FMSB Publishes Overview of Voluntary Carbon Markets

FMSB Publishes Overview of Voluntary Carbon Markets

The Financial Markets Standards Board (“FMSB”) has published its Spotlight Review of the Voluntary Carbon Markets. Read it here.

Voluntary Carbon Markets (VCM) are one of the fastest growing markets in recent years, and are seen as a vital tool in the race to Net Zero by 2050. As voluntary carbon credits transition rapidly to the mainstream, FMSB’s report calls for market participants to consciously evaluate the VCM’s evolution against its environmental aims, and highlights gaps in the current market ecosystem that may help in its transition into a mature asset class.

In addition, FMSB’s review aims to assist in the steep learning curve facing newer entrants to the market, noting the crucial role of education in fair and effective wholesale markets. The report also features a holistic overview of the history, evolution, and current status of the VCM and associated initiatives.

FMSB CEO Myles McGuinness said: “As the world grows increasingly conscious of the drastic need to reduce its emissions, Voluntary Carbon Markets can be seen as part of the solution, driving capital towards projects designed to decrease and even remove carbon from the atmosphere.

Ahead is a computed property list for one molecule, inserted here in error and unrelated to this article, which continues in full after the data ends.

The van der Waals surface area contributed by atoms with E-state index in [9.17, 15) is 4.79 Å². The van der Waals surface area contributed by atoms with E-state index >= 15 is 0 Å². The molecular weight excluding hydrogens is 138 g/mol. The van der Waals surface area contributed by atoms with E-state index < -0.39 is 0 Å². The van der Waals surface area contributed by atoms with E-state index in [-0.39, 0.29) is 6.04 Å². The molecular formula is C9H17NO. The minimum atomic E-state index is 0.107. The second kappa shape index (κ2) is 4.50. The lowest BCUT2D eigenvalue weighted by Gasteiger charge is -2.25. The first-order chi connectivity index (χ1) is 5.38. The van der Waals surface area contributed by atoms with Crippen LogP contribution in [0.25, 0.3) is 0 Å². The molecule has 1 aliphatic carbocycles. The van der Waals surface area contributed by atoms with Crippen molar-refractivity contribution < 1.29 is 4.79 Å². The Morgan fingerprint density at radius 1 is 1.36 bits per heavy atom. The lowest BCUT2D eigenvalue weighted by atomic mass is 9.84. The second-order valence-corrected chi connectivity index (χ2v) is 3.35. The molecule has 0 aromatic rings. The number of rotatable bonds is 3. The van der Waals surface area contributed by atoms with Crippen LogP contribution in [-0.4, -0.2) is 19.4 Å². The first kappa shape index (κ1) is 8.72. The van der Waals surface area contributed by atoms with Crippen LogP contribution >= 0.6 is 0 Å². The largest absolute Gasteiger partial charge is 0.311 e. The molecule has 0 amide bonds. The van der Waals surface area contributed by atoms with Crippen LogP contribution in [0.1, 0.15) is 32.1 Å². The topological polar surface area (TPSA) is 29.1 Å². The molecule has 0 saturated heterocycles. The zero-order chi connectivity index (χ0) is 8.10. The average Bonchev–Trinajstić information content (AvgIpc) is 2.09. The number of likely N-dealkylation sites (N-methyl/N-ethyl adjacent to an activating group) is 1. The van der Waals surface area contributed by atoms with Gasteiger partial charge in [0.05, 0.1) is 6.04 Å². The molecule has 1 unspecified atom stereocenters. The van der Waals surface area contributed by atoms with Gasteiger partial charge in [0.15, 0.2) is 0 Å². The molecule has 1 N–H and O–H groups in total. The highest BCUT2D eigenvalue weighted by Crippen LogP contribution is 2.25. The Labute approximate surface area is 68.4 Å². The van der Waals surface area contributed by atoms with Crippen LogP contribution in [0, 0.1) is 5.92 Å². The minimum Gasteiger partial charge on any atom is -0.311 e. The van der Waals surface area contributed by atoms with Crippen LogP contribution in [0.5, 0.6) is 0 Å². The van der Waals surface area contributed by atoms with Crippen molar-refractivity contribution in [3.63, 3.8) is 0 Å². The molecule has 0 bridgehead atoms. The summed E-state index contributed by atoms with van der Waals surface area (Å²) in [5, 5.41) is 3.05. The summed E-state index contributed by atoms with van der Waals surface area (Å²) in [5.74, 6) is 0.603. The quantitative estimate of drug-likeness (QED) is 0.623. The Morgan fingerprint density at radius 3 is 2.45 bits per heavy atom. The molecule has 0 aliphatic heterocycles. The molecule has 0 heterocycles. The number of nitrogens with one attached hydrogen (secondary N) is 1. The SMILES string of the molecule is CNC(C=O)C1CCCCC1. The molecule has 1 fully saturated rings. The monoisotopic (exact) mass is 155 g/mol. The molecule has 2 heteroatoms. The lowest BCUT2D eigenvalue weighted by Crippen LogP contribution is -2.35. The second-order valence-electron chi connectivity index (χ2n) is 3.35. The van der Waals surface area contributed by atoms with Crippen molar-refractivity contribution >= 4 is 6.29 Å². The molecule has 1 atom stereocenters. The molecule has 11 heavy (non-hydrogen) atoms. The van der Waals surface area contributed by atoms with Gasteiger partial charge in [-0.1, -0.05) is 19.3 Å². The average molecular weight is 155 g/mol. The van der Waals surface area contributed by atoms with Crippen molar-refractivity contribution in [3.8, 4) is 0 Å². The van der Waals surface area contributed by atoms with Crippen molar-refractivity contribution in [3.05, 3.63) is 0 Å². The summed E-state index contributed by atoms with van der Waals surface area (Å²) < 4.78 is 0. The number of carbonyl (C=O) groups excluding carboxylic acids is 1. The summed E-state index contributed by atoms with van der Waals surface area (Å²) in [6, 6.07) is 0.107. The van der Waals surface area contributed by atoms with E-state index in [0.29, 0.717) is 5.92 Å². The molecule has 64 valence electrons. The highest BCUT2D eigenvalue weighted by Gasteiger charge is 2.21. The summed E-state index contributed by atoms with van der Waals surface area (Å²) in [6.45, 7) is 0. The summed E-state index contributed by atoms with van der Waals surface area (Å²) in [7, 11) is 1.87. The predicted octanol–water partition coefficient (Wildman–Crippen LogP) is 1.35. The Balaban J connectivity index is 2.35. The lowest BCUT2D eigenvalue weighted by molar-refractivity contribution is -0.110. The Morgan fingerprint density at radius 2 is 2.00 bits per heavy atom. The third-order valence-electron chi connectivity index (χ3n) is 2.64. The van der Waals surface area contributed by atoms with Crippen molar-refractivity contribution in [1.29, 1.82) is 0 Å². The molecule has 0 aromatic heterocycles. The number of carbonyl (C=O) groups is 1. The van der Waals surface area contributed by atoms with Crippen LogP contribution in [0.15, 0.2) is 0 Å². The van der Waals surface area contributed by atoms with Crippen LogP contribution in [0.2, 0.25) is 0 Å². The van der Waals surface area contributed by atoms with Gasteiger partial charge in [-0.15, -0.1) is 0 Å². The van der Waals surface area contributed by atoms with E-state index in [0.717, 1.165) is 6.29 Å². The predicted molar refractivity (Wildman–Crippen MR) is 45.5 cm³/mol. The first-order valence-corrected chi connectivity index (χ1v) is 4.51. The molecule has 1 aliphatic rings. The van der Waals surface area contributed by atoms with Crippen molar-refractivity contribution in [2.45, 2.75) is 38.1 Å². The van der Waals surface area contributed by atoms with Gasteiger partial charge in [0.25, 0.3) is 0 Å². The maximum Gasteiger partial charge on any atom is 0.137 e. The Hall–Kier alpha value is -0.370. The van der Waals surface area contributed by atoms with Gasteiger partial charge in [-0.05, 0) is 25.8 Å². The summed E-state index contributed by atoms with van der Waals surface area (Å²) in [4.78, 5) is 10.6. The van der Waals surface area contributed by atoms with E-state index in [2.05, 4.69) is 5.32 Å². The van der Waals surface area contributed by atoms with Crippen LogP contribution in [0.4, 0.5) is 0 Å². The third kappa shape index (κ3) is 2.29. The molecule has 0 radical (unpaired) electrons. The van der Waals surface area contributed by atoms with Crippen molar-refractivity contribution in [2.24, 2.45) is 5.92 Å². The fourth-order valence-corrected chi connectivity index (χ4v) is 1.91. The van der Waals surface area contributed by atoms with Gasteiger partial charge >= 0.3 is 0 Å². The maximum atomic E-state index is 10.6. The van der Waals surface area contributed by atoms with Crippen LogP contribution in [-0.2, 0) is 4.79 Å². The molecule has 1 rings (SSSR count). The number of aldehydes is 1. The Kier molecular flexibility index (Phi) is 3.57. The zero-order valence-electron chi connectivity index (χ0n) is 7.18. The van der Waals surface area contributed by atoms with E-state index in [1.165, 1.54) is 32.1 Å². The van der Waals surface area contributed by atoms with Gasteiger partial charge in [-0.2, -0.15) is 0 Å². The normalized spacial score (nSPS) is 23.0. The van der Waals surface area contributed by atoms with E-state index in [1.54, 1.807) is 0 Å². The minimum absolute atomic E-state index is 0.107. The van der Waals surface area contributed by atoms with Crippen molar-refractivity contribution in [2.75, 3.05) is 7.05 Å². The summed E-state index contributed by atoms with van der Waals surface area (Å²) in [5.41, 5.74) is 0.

“With significant international progress made on integrity initiatives on both the supply- and demand-side, it is now time for practitioners to ensure these markets develop in the right way.

“Integrity of and transparency related to market data are integral to transitioning Voluntary Carbon Markets from niche to mainstream. We hope this overview can prompt market participants to address the design questions facing Voluntary Carbon Markets, ensuring they develop as fair and effective markets capable of scaling to manage the inflow of expected capital.”

Chris Leeds, Head of Carbon Markets Development at Standard Chartered added: “Market standardisation and maturation are important next steps in the development of the Voluntary Carbon Market and its aims of directing capital to projects which will drive much-needed climate action and would not happen without additional financial support. FMSB’s report highlights important considerations for practitioners as they move forward to scale this market.”

Source: FMSB

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